mont blanc dealers grim reminders can still be found in trees
HALIFAX a bucket lift, in branches, an arborist slit into a trunk with his chainsaw. Hedid not find wood inside. The sky was getting dark as the silver maple began to spark.
“Man, what is in this tree?” said Clarence Talbot to his three crew mates on the ground. “It looked like someone took a big handful of debris and stuck it in the middle of the tree.”
Talbot did not find a clothesline pulley, as often engulfed by a tree, nor did he find staples nor nails nor a portion of a backyard fence. Rooted into Albert Street in the north end of Halifax, this tree contained none of the usual manmade intruders.
“There was no way any activity in the last 10 or 20 years would’ve put that in the tree,” Talbot says, noting the entire core of the trunk was a column of metal shards. “It dawned on me, ‘wow, man, this is from the Halifax Explosion.'”
READ:The Halifax explosion: How newspapers covered the tragedy in 1917
One hundred years after the detonation, Halifax trees are notoriously impure. On Dec. 6, 1917, a French ship containing nitroglycerine and trinitrotoluene (TNT), among other explosives, collided with aNorwegian vessel in the Halifax Harbour, and many of the 2,000 victims were killed by debris. Shards of unidentified flying objects also got lodged into the city’s canopy, and today, lumber mills as far as the southern United States still don’t dare touch logs from Halifax, knowing some hidden metal artifact could wreck their machinery. By the time of the disaster’s centennial, few human survivors remain to tell their stories, but the oldest trees of Halifax were there, and they have lived to preserve a secretarboreal museum.
“There are maybe two, three types of trees that would survive what I would call a nuclear explosion,” says Talbot. He names poplars and possibly willows, but certainly sugar maples, as theirbrittle wood and fast growth heighten their “survivability.”
“The Germans have got us!” assumed locals who were not immediately knocked unconscious and killed. The Germans did not have them, but windows shot into eyeballs in the largest mass blinding in history; oil rained in the plum black sky; within 10 seconds a sugary refinery was ablaze, and 20,000 people were homeless, others with limbs dangling by threads of skin in injuries causing Robert Borden, soon to become Prime Minister, to visit the hospital and cry.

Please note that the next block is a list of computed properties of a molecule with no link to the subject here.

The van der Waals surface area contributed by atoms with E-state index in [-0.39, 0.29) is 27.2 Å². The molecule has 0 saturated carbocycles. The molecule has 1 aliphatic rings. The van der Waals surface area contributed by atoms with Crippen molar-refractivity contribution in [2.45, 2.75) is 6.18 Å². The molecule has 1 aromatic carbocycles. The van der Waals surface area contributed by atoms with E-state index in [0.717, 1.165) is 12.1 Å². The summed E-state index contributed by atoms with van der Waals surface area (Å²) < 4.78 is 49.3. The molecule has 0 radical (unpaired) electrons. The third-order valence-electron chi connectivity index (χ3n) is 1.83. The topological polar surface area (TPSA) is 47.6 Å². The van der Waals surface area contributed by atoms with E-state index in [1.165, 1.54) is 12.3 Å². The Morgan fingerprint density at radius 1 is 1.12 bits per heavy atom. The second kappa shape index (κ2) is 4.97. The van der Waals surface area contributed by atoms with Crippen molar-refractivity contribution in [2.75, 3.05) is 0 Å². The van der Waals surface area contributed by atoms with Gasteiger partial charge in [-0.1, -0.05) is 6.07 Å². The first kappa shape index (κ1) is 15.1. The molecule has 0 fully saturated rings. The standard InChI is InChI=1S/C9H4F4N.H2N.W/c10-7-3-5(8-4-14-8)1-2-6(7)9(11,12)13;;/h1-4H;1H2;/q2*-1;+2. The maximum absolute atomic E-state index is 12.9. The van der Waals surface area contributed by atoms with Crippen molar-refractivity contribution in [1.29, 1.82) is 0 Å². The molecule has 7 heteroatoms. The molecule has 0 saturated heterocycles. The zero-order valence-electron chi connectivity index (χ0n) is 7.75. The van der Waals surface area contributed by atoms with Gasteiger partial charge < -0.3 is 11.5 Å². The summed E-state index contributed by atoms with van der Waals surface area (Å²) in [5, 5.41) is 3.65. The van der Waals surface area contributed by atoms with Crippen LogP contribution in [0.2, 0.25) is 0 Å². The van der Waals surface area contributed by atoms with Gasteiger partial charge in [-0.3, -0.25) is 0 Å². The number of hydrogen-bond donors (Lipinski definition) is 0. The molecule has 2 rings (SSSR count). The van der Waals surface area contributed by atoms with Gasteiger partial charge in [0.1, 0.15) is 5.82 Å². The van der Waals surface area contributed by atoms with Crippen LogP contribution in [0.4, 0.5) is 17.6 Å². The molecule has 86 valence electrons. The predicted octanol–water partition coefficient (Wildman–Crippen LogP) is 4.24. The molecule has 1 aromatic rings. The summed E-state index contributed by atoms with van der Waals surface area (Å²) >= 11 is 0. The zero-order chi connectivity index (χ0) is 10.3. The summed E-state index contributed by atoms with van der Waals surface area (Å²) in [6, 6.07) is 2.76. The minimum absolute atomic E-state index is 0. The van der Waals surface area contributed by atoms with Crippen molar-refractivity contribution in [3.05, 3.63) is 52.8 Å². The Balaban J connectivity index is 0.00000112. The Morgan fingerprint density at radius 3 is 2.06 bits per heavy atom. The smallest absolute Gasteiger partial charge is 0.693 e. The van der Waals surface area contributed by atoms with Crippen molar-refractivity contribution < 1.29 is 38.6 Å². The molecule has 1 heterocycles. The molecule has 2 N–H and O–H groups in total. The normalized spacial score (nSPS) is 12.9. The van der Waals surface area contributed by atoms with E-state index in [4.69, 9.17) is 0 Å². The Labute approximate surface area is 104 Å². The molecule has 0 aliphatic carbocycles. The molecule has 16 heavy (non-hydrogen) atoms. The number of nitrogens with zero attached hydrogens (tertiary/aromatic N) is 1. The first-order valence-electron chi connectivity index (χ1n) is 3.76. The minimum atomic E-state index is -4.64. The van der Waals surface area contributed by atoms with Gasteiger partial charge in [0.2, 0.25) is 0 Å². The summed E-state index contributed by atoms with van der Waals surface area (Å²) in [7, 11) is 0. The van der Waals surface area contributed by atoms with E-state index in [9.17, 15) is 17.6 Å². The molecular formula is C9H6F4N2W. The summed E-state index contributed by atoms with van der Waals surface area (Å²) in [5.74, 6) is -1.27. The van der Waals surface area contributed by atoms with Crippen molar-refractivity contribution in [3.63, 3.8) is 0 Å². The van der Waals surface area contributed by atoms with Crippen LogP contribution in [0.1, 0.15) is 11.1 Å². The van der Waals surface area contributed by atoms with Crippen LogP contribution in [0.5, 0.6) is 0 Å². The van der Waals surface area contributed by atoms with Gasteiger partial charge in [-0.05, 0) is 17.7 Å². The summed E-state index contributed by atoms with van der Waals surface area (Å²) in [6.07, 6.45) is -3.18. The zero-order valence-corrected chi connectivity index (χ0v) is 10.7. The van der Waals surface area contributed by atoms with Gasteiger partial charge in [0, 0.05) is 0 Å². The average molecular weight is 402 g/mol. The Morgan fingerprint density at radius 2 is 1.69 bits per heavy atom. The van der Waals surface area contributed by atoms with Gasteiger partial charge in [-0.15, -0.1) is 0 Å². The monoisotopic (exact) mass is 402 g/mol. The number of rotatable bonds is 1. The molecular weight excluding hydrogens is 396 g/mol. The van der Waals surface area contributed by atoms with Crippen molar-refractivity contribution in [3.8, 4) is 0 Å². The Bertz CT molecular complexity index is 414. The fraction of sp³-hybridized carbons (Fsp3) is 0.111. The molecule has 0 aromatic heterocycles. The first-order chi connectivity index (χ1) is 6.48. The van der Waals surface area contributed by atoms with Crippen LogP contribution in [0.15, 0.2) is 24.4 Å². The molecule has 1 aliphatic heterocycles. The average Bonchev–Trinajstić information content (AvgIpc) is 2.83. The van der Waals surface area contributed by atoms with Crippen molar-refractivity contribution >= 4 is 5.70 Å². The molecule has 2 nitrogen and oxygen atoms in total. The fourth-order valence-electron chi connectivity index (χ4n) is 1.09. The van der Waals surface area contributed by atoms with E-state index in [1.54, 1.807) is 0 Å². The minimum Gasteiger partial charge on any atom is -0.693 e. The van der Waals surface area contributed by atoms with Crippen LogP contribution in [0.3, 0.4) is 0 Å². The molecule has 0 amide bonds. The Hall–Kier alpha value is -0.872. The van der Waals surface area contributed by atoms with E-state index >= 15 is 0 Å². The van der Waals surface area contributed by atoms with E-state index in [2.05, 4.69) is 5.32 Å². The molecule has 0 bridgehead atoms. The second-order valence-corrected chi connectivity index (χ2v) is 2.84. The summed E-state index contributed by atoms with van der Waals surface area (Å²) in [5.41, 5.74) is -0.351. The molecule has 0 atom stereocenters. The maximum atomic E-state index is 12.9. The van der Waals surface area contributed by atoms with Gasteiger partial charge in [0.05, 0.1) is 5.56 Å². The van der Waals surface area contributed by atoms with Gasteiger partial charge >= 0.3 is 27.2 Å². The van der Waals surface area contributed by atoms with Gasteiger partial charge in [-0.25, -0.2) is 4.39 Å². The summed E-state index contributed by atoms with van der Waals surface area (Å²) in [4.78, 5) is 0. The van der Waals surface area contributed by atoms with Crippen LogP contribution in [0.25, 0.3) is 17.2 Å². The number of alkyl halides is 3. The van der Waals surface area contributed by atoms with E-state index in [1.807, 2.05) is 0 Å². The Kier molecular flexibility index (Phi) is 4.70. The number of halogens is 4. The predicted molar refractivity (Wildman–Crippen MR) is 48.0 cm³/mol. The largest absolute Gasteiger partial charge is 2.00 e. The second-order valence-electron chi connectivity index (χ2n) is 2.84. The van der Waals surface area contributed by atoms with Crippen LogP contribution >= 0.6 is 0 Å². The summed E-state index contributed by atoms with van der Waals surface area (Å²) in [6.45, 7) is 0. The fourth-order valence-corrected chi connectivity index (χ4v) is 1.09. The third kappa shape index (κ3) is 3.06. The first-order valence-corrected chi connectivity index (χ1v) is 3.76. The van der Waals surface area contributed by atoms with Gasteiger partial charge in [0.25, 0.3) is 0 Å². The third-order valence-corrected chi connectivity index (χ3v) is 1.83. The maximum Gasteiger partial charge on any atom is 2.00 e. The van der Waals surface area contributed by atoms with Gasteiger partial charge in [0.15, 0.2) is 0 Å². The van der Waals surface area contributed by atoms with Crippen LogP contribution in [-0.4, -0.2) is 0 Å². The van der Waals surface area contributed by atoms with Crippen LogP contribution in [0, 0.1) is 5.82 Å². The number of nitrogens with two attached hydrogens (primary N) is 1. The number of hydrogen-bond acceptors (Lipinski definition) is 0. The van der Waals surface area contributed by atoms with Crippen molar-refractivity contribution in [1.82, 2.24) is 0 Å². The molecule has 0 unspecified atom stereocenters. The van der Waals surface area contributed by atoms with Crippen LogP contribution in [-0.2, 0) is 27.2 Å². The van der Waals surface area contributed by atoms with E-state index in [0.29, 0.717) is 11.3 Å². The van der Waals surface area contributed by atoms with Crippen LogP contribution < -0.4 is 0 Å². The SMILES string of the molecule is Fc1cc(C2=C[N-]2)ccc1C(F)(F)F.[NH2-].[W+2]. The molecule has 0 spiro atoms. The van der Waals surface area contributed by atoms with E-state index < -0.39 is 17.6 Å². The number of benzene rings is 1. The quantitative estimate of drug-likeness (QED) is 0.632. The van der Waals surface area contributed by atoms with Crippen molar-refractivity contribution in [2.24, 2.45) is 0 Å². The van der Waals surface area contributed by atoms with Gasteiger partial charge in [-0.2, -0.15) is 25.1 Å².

Homes and infrastructure suffered damage costing$35 million at the time, and trees were among the only fixtures sturdy enough to last the blast. A piano fell through a floor; a bank vault slammed and locked a man inside to die, and as reported by Grattan O’Leary in the aftermath, “some of the smaller homes not only collapsed, they were simply blown away, and three miles of desert were created in the twinkling of an eye.”
READ:In 2017, Halifax marks 100 years since its greatest disaster
A tsunami followed. The blast propelled an eight foot wave at the peninsula. If it didn’teliminate the remaining structures, the next day brought ablizzard. In the Halifax Harbour, the boat zigzagged in confusion with Norway’sImo, before the two ships collided (“What the deuce are they trying to do?” wondered one eye witness who watched the ships switch from Starboard to Port. Then a bedroom bureau fell on the witness, and all was black.)
Yet, Halifax arborists remain the unknown artifact curators. “With all that metal and debris flying through the air, and with trees being soft, it just got embedded,” says David Barry, an arborist and wood worker who makes salad bowls, cutting boards and dining tables out of old Halifax trees, leaving the debris in his creations. “When the saw starts to bump, you know you hit metal You hit something and you know it’s not a nail or a screw. It’s actually something substantial.” Barry recalls a friend sawing into a lump of metal so large the wood was useless, but he instead used the findings to build a fireplace.
READ:The Canadian who has been dodging death for 100 years
Americans know the explosion story so well because they were the first responders, especially Bostonians. “News of the catastrophe had barely reached the consciousness of the outside world,” reportedThe Journaldays later, “when Halifax was literally invaded by Americans American doctors, American nurses, American Red Cross workers, American engineers and American architects. “Aw man, I need that stuff,” he thought at the time. “We’re not tree cutters; we’re arborists. In Europe they’d consider us surgeons tree surgeons,” he says. When people ask him to remove a tree, he says, “I don’t want to get too emotional about this, but what gives you the right to cut down this tree that’s going to outlive you and maybe your grandkids?”He explains, “It’s part of history. It’s part of the city. It’s part of the landscape.”
And trees are part of commemorating the disaster. Each December, to say thank you for the aid after the explosion, Halifax sends Boston a Christmas tree.